Bloggers often select a popular niche and dig right into it. Good bloggers will find a way to bring out their unique voices and perspectives, but there typically isn’t a lot of innovation.
But to take a saturated niche like personal finance and carve out your own sub-niche that you can dominate is a completely different story. Innovation in blogging isn’t dead after all.
Today’s interview features James M. Dahle, MD, an emergency physician. As a CPA who has worked with doctors before as clients, I’ve seen how many people in the medical profession don’t understand personal finance, which leaves them open to less-than-noble individuals who can take advantage of them. And that’s why Jim created his blog: to help other doctors better understand personal finance.
As you’ll read in this interview, Jim has found a way to really make a name for himself and his blog by providing information that generally wasn’t available before to doctors — or at least not with the same depth that Jim offers.
He also explains what types of monetization work well for his blog, and he gives some advice on how other bloggers may be able to find similar success.
Jim, I’m blown away by the depth of information you’ve written for your blog, The White Coat Investor. As a CPA, soon to be married to a pharmacist, I can definitely understand the knowledge gap that often exists with medical professionals and their personal finances. You’re doing a great a service to your industry, as well as many others who aren’t in medicine.
So, how did an emergency physician become interested in blogging about personal finance?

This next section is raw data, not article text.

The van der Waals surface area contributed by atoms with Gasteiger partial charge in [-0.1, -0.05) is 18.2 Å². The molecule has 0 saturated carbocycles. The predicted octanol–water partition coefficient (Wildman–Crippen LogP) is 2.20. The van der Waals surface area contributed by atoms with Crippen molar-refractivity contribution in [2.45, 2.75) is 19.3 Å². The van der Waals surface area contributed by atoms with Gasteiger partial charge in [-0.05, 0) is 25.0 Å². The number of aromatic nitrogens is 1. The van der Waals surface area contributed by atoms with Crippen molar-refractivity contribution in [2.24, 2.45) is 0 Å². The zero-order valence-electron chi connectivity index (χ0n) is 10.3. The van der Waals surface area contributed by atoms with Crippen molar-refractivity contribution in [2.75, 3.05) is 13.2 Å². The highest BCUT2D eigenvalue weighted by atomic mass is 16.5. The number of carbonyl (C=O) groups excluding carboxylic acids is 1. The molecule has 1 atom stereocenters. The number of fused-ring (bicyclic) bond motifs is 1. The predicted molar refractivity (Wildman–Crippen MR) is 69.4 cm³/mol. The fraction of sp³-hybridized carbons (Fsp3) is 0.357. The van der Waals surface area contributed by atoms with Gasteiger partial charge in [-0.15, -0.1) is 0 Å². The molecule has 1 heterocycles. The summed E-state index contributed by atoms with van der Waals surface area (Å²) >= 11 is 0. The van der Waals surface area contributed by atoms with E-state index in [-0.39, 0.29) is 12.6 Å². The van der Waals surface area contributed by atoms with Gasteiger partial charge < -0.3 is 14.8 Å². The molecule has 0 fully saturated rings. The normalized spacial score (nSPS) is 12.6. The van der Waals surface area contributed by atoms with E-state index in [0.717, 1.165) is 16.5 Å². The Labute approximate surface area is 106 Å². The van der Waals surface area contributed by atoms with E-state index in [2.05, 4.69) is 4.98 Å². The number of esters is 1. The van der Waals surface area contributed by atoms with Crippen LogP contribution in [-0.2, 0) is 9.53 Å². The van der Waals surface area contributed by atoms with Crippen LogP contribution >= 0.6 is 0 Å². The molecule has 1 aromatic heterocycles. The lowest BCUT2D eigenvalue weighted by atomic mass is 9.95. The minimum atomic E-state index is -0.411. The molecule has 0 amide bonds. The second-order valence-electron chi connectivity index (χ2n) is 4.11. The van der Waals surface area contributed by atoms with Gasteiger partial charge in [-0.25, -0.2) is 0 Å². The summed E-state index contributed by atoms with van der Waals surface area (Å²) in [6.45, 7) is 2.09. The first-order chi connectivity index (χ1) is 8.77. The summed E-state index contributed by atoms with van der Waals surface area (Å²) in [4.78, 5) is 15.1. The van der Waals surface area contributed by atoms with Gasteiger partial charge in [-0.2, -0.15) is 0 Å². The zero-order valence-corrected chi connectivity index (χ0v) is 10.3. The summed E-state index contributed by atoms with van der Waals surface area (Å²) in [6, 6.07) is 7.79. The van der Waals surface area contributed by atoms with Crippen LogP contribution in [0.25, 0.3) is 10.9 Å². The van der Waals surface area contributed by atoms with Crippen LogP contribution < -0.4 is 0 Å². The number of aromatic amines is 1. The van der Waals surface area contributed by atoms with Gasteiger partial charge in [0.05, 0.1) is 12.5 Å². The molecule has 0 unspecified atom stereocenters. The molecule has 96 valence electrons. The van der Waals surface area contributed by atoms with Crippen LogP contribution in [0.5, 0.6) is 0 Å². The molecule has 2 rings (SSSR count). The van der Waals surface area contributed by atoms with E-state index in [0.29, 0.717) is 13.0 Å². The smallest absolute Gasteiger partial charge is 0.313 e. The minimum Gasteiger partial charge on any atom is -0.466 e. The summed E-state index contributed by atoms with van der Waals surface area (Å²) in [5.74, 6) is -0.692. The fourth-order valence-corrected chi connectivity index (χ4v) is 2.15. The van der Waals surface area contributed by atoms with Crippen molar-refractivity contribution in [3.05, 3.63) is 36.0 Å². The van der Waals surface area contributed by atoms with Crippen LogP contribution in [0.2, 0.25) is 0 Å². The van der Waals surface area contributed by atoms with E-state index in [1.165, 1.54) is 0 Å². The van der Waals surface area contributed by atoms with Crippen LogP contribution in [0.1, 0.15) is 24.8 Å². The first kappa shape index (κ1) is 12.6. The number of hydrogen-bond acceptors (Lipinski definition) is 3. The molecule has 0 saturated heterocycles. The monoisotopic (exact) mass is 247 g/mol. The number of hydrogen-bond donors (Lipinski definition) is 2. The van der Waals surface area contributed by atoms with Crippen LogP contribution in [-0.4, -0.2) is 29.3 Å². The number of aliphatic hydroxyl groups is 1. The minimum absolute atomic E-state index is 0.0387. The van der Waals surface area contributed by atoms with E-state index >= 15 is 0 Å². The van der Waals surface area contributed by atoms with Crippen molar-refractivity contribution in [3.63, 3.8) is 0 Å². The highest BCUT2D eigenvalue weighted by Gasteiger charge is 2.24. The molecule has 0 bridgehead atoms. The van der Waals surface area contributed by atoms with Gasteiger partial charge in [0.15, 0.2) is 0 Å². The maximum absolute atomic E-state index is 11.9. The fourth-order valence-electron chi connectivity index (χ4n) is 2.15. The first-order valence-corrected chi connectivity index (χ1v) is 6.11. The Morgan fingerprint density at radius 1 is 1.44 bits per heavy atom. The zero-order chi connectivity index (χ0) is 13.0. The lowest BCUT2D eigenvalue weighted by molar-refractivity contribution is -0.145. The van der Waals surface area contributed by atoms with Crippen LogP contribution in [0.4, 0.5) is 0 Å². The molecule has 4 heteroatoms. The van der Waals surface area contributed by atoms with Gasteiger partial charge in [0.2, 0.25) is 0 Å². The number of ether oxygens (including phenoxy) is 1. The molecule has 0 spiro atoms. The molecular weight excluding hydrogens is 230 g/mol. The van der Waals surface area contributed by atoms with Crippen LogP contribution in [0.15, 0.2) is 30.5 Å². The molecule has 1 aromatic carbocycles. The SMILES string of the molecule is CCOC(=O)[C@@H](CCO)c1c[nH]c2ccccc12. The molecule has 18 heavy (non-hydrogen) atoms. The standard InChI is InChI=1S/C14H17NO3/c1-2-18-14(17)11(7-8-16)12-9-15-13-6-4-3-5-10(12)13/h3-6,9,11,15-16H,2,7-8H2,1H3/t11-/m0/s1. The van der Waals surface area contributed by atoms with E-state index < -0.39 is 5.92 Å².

The short answer is that I got ripped off one time too many. The long answer is that my story is pretty typical of most doctors:
- First, I was ripped off by a “friend” who sold me a tiny whole life policy instead of the big 30-year-level term policy I needed.
- Then I was ripped off by a real estate agent (also a “friend”), who not only encouraged us to spend too much on a house she knew we’d have trouble selling, but also encouraged us to buy a house when we should have rented.
- Then a mortgage refinancer tried to rip me off by sneaking in a prepayment penalty when he knew we would be selling the house we never should have bought within a year or two.
- Finally, a financial advisor put me into loaded mutual funds after telling me I would be paying him via a flat fee for his advice.
At that point, I was so mad that I decided I either needed to learn about personal finance and investing myself, or my life would be one long story of being the sucker for financial professionals. I started reading like mad and eventually met many of the few “good guys” in the industry.
After a few years, I realized that nobody was teaching any of this to doctors, either formally in school or informally via a blog or website. And so The White Coat Investor was born.
What do you consider to be your greatest success so far with your blog?
The blog serves two functions for me:
- Most important, it educates medical and other high-income professionals on personal finance and investing, helping them get a “fair shake” on Wall Street.
- It feeds my entrepreneurial spirit. It’s been for-profit from the beginning (although, like most bloggers, I blogged for free that first year.) So I measure success in two ways: how many people I’m reaching and how much money I’m making. The big successes are when my readership spikes and when my income spikes.